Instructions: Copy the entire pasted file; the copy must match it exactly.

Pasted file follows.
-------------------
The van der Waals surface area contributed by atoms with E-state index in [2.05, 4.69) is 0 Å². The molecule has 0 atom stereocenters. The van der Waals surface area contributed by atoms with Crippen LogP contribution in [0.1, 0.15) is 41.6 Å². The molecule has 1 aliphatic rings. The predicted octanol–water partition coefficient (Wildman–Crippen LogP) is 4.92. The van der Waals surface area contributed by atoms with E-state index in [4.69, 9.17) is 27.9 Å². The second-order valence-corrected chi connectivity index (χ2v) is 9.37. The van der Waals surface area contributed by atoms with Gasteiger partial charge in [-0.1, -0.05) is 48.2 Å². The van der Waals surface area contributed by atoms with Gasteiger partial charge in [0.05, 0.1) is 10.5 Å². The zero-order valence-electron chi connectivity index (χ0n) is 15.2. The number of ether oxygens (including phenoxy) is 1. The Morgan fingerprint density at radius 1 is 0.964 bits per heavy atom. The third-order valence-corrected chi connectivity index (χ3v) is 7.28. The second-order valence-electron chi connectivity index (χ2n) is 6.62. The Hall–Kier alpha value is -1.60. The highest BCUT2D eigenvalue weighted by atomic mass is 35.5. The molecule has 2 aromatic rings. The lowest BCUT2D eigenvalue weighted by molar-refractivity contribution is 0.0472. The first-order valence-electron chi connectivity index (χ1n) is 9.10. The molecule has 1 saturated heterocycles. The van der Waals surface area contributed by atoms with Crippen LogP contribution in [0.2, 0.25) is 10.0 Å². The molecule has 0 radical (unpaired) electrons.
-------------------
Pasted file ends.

The van der Waals surface area contributed by atoms with E-state index in [2.05, 4.69) is 0 Å². The molecule has 0 atom stereocenters. The van der Waals surface area contributed by atoms with Crippen LogP contribution in [0.1, 0.15) is 41.6 Å². The molecule has 1 aliphatic rings. The predicted octanol–water partition coefficient (Wildman–Crippen LogP) is 4.92. The van der Waals surface area contributed by atoms with E-state index in [4.69, 9.17) is 27.9 Å². The second-order valence-corrected chi connectivity index (χ2v) is 9.37. The van der Waals surface area contributed by atoms with Gasteiger partial charge in [-0.1, -0.05) is 48.2 Å². The van der Waals surface area contributed by atoms with Gasteiger partial charge in [0.05, 0.1) is 10.5 Å². The zero-order valence-electron chi connectivity index (χ0n) is 15.2. The number of ether oxygens (including phenoxy) is 1. The Morgan fingerprint density at radius 1 is 0.964 bits per heavy atom. The third-order valence-corrected chi connectivity index (χ3v) is 7.28. The second-order valence-electron chi connectivity index (χ2n) is 6.62. The Hall–Kier alpha value is -1.60. The highest BCUT2D eigenvalue weighted by atomic mass is 35.5. The molecule has 2 aromatic rings. The lowest BCUT2D eigenvalue weighted by molar-refractivity contribution is 0.0472. The first-order valence-electron chi connectivity index (χ1n) is 9.10. The molecule has 1 saturated heterocycles. The van der Waals surface area contributed by atoms with Crippen LogP contribution in [0.2, 0.25) is 10.0 Å². The molecule has 0 radical (unpaired) electrons.